The “sexile:” a six-step guide to getting your room back

Allie O'Connor, Assistant Culture Editor

In a poll of 88 UVM sophomores, 45 percent of them stated they had asked their roommate to leave the room so that they could have sex.

On the other hand, 72 percent answered that they themselves had been sexiled. Emma Pinezich

Thirty-three percent of these students said they’d been sexiled overnight, unable to sleep in their own bed.

Here’s what to do if you find yourself looking down at a sock on the doorknob.

Let’s be realistic, it won’t be that long.

Being sexiled isn’t really a huge deal. Sex and intimacy are important parts of relationships for many people, and in college, privacy is in short supply. Your roommate is understandably just trying to get some (pun intended).

Patience, padawan. This isn’t some “Fifty Shades of Grey” marathon-length private time. You’ll be back in your room pretending nothing happened soon enough. Just make sure you have shoes, keys, your Cat Card, your phone and something to keep you busy while your roommate and their significant other(s) get down to business.

Know where you can go.

Be it the library, a dining hall or a friend’s room, there are plenty of places to hang out when your dorm room isn’t an option.

I said it before, but make sure you have everything you need before you leave the room.

You might head over to a friend’s room only to find they aren’t there, and since you didn’t put shoes on or grab your Cat Card, you’re stuck wandering the hallways and common rooms of your dorm for the foreseeable future.


Coming home from a long day of school and work to a locked door, knowing your roommate probably has their significant other(s) over, isn’t always fun.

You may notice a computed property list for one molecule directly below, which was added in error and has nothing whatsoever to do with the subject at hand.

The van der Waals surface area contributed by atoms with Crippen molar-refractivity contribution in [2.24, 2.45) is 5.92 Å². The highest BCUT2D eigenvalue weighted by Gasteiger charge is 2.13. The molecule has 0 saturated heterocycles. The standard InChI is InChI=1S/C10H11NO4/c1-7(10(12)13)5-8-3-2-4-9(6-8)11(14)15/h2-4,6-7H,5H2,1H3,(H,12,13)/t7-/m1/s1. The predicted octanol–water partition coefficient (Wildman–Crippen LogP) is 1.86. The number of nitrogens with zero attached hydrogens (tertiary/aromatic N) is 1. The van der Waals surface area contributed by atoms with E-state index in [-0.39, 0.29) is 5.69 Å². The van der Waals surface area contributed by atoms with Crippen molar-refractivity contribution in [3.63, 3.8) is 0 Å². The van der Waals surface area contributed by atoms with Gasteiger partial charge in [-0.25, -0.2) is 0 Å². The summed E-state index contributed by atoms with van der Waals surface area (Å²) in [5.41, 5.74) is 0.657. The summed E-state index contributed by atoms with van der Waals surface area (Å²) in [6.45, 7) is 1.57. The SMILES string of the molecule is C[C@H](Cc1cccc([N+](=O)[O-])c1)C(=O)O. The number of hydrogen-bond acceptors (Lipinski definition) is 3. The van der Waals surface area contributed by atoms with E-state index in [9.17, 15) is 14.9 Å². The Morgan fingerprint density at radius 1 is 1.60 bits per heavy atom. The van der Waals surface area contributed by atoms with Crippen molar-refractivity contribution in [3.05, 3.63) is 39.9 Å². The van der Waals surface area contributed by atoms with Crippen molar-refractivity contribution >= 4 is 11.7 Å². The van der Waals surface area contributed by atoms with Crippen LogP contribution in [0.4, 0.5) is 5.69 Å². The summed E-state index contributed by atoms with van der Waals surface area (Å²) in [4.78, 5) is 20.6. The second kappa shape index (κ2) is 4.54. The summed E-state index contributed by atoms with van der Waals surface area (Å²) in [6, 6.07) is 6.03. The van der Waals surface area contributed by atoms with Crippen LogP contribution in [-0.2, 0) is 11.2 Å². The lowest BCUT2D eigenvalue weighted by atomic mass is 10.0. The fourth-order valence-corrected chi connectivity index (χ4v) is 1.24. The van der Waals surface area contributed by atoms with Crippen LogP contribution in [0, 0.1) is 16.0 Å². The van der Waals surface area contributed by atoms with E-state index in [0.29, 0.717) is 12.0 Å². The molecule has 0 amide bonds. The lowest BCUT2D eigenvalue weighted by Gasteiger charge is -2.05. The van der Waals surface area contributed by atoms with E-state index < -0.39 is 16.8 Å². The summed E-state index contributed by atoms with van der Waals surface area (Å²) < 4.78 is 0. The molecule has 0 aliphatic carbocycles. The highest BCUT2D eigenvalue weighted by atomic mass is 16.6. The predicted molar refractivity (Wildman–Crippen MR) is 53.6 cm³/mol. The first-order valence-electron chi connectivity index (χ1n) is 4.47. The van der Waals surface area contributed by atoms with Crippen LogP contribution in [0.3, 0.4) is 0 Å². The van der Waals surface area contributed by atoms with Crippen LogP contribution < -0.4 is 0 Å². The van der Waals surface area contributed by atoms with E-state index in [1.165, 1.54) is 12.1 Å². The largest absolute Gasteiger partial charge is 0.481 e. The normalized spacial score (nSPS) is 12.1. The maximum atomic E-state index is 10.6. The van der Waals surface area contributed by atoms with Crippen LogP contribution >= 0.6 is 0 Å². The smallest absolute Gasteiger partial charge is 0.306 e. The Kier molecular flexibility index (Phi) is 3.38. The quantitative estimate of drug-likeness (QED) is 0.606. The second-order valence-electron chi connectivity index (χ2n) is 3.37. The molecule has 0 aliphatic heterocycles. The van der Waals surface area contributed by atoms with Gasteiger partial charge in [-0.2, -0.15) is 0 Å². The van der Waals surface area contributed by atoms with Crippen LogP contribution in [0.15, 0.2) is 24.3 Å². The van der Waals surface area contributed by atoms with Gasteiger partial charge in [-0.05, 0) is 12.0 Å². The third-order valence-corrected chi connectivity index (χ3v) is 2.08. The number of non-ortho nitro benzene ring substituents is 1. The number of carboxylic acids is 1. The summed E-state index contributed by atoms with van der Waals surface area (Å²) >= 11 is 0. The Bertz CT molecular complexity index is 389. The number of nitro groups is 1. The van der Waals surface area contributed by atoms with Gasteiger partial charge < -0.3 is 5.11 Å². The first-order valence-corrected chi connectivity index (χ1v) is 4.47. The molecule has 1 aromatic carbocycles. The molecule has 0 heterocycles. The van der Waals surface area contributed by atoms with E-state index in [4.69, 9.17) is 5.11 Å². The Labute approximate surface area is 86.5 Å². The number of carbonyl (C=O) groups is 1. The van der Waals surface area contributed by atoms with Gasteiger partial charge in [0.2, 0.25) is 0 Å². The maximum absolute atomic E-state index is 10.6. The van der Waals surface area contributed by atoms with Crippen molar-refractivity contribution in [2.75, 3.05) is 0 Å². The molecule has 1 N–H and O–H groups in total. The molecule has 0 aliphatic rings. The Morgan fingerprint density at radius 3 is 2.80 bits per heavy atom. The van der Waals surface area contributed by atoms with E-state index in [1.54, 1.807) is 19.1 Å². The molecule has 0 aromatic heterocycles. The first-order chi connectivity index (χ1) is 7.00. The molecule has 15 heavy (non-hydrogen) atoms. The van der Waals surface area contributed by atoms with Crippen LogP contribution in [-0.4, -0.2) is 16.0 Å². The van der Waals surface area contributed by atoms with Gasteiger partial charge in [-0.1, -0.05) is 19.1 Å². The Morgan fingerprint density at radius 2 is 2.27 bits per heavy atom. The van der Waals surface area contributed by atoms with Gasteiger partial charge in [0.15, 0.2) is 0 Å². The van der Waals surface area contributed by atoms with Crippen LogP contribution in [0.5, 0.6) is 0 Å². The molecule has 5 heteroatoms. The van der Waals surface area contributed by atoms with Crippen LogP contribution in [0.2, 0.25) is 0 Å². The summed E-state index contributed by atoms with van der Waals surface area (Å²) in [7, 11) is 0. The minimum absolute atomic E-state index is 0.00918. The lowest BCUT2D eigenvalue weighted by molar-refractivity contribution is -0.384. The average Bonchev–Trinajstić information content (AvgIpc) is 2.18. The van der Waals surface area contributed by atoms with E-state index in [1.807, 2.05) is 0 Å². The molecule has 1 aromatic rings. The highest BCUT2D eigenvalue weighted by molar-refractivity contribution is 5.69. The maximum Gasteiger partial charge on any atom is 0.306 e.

It might be awkward to bring up at first, but a little embarrassment between the two of you when asking for a heads up can save you from a very awkward moment down the road.

Who knows? They might forget to lock the door, you might not think to knock and the next thing you know you’re all scarred for life.

Be it a quick text, a sticky note or the good ol’ sock on the door handle, a little notice is never too much to ask for.

Say no.

Picture this: It’s almost 1 a.m. You’re in your pajamas, further into a pint of Ben & Jerry’s than your homework. Your roommate calls your name.

You look over to see your roommate and their significant other already in bed, giving you a sheepish look. “Can we have the room for a bit?”

You weren’t exactly looking forward to spending the night in a common room. What can you do though? Say no?

Pretty much, yeah.

Though your roommate might feel a little miffed, your room is a shared space. It’s inconsiderate of them to expect you to be so considerate. They need to respect you just as much as they expect you to respect them.

RAs all day.

This is not anyone’s first choice, I know. But if you’re finding yourself spontaneously sexiled more times than not, and talking to your roommate about it isn’t really working, it is time to bring in the big guns. Residential Advisers are trained to handle situations just like this, and believe me, your case is never the oddest or most embarrassing they’ve seen.

Is your roommate going to be mad? Probably. But your room doesn’t belong exclusively to your roommate, and they need to respect that.

Still here? Yikes.

The RA isn’t helping. You’re finding yourself sleeping on your friend’s floor six days out of the week. You’re so angry you can’t look your roommate in the eyes.

Time to go.

I’m all for conflict resolution, but if the above statement sounds like your situation, it sounds like you need to seriously consider getting a room swap.

You can sign up for a room switch online, or maybe ask if your roommate has a friend that you could swap spaces with body-for-body.


All in all, you need to advocate for yourself. It’s good dorm etiquette to give your roommate some privacy when they ask, but as stated before, your roommate needs to respect you as much as they want you to respect them.